My own entrée, the pork loin ($28), was unremarkable. It was also a little overcooked though perhaps this was my own fault since I wasn’t asked and didn’t ask for a level of doneness. It was also undersauced, the pork medallions not flavorful enough on their own to make the dish, even with the dry-sautéed mushrooms and flavorful fat pork belly. I could understand if this was an intentional move, designed to highlight the unadulterated flavors of each ingredient, but frankly, the pork just come out tasting plain and too dry. Perhaps they just forgot to sauce it on the way out of the kitchen. Fava beans were very fresh, but not enough vegetable to balance out the dish.
I had only a miniscule taste of the chicken ($24) since my SO was guarding it jealously. What I had of it tasted like everyday, weeknight chicken.
The Tasmanian trout ($27) was more pinkly and meatily salmon-like than your conventional trout, the mustard seed dressing popping entertainingly with every bite. Slow cooking is an interesting preparation for fish, and not in this case altogether successful. Though the results were still tender, I think some flavor is lost in the process.
We did, of course, save lots of room for dessert. Amongst us, we tackled the salted almond ice cream with brown butter financier, cherries and Pedro Ximenez; the chocolate marquis with red wine sorbet, crème fraiche and four spice; and the polenta cake with milk chocolate, cashew-bourbon praline, and buttermilk.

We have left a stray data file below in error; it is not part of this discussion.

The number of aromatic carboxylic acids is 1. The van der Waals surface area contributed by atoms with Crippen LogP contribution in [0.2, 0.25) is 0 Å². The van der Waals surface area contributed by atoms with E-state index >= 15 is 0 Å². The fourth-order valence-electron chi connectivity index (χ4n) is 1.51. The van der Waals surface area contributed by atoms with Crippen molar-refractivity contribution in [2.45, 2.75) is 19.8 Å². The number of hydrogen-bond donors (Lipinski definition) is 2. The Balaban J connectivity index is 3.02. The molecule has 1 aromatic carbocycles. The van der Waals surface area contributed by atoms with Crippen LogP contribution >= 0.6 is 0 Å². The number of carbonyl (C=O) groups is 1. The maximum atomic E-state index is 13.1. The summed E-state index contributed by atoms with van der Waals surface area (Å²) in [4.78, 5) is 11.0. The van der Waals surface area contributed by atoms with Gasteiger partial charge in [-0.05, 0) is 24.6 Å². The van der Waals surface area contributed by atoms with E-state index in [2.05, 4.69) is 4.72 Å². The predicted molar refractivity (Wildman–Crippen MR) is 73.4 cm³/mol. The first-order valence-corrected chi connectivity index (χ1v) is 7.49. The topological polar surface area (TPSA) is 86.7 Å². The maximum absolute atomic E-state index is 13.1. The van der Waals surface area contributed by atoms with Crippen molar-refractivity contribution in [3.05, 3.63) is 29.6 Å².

The chocolate marquis ($12) was brilliant, well matched with the lovely, tart, red-pink sorbet and four spice crème fraiche. It was aesthetically presented, a thick chocolate bar topped with an egg of sorbet on one end, plate drizzled with hot pink something.
My polenta cake ($12) was earthy and homey, evoking by design its humble farmhouse origins. The sweet corn cake remained both moist and pleasantly gritty, well matched to the rich cashews and generous dallop of yogurt-like buttermilk. The smooth milk chocolate was almost an afterthought, intended perhaps to add easy accessibility. It would have been nice on its own, but was sweeter and richer than the rest of the plate, here. Ultmately, it seemed a little overwhelming, and unnecessary.
The dining companion who ordered his steak bleu was comped a salted almond ice cream ($9) for his earlier trouble, but unfortunately he did not like this, either. It was, as described, salted ice cream that was a little jarring on its own, but worked well with the buttery financier, denser than the more commonly found light tea cakes. I helpfully ate a good part of the ice cream for him. It reminded me pleasantly of the roasted nuts one can buy at stands all over Manhattan in the autumn and winter months: sweet, salty, and fragrant. I liked it even if no one else at the table did.
I reluctantly passed up a number of interesting wines on the list in favor of a better value wine, a 2005 northern California pinot noir (a little over $50). It was fruity and fragrant, but had a slight tinge of unpleasant bitterness to it. This was, I thought, a good leitmotif for the dinner as a whole: often delicious and highly enjoyable, but with an undeniable off element, as well. I had to come at least once just to figure out what everyone else was talking about, and I think I’ll give it some time to iron out the kinds before I make a special trip back, again. But I do hope it stays around long enough for that.